A controversial plan by former minister for justice Charlie Flanagan to commemorate the role of the Royal Irish Constabulary (RIC) in Irish society was badly timed and was unlikely to receive much support after decades of "indoctrinating" the public against the force, a historical conference in Cork has heard.
Prof Marie Coleman of the School of History, Anthropology, Philosophy and Politics at Queens University Belfast said the "biggest mistake" with the proposed commemoration of the RIC and Dublin Metropolitan Police was the government's timing.
"I think the RIC could have been commemorated but timing the commemoration of the RIC for January 2020 was catastrophic because January 1920 was when the first Black and Tans came in."
With the date chosen “it was inevitable it was going to be seen to be commemorating the Black and Tans. Had it been done at a different time, say March 2022, the centenary of the dissolution of the RIC, then maybe it could have been done in that more historical reflective context”.
Speaking during a remotely convened debate at the West Cork History Festival on the Black and Tans and how the role of Crown Forces in Ireland during the War of Independence should be remembered, Prof Coleman also highlighted the commemoration timing in political terms.
Already "disastrous" because it marked the centenary of the arrival of the Black and Tans the January 2020 date was just weeks ahead of a general election, and it was notable the first politician to speak out against the commemoration, Mayor of Clare, Cllr Cathal Crowe was later elected a TD, Prof Coleman said.
The other challenge which the then Fine Gael-led government seemed to overlook was the fact that anyone educated in the Irish school system had grown up with a particular perception of the RIC as a police force that sided with the British establishment in actions against Irish peasants and workers, she remarked.
When most Irish people were asked what image came into their mind when they heard the word “RIC”, they immediately recalled images from their second school history books showing the force attending at some eviction during the Land Wars of the 19th century, Prof Coleman said.
“When I did this experiment what came into my head was an image from a school text book that we used in the 1980s of eviction scenes during the Land War and the battering ram and the poor family being thrown out on the road with their few bits of furniture and the sturdy RIC man standing by.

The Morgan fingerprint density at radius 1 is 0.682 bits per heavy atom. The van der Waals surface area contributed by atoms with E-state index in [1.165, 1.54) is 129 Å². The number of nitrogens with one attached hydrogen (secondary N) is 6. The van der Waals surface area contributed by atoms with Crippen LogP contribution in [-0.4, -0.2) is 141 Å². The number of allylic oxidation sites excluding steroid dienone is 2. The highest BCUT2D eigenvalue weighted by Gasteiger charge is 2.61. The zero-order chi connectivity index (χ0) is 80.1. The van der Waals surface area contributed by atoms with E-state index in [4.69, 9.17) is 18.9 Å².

“So I went back to my old Leaving Cert history book for images of policing and the three images that I found were inevitably ones of the Land War, the recruitment of the Black and Tans and Auxiliaries and the Dublin Metropolitan Police baton charging crowds during the 1913 Dublin Lockout.”
Prof Coleman said that for the government to expect Irish people to suddenly accept the idea of the RIC and DMP as forces involved simply in maintaining law and order in a neutral way rather than being involved in policing events with political ramifications was not realistic.
“How exactly the Irish State could have thought it could go full circle from indoctrinating us with these views of policing for over a century and then suddenly turn around and say ‘Oh, let’s have a commemoration of the RIC’ and that wouldn’t have left people scratching their heads?”
Prof Coleman said that she believed it might still be possible to hold a commemoration to the remember the RIC in 2022 to mark the centenary of its dissolution but historian Dr Edward Madigan of Royal Holloway University of London disagreed and said he believed the opportunity had passed.
Dr Madigan said that any state led commemoration had to have a present day purpose and he found it difficult to see what purpose a bilateral commemoration of the War of Independence, involving a British head of state or senior government representing the British campaign in Ireland could serve.
He said that there was no way he could envisage the current Tory government under prime minister Boris Johnson attending a War of Independence commemoration in Ireland given its antagonism to demands for a more honest history of slavery, colonialism and imperialism in British schools.
Dr Madigan said “that commemoration invariably means endorsement” but the Irish War of Independence differed from the First World War in that it was possible to honour the dead of that latter conflict and empathise with their sacrifice without in any way endorsing the conflict itself.
"A German representative can come together with a French representative and commemorate Verdun as a mutual human catastrophe but you can't really do that with the Irish Revolution... particularly, if say, you read Eunan O'Halpin and Daithí Ó Corráin's 'The Dead of the Irish Revolution'.
“It’s difficult, after going through all the killings they record, to see the British campaign as anything but a campaign of terror against civilians. That’s not to exculpate the IRA but the fact the British campaign was a tactical response to the IRA doesn’t absolve it or make it worth commemorating.”
The West Cork History Festival runs until Sunday and details of the programme can be accessed at https://www.westcorkhistoryfestival.org/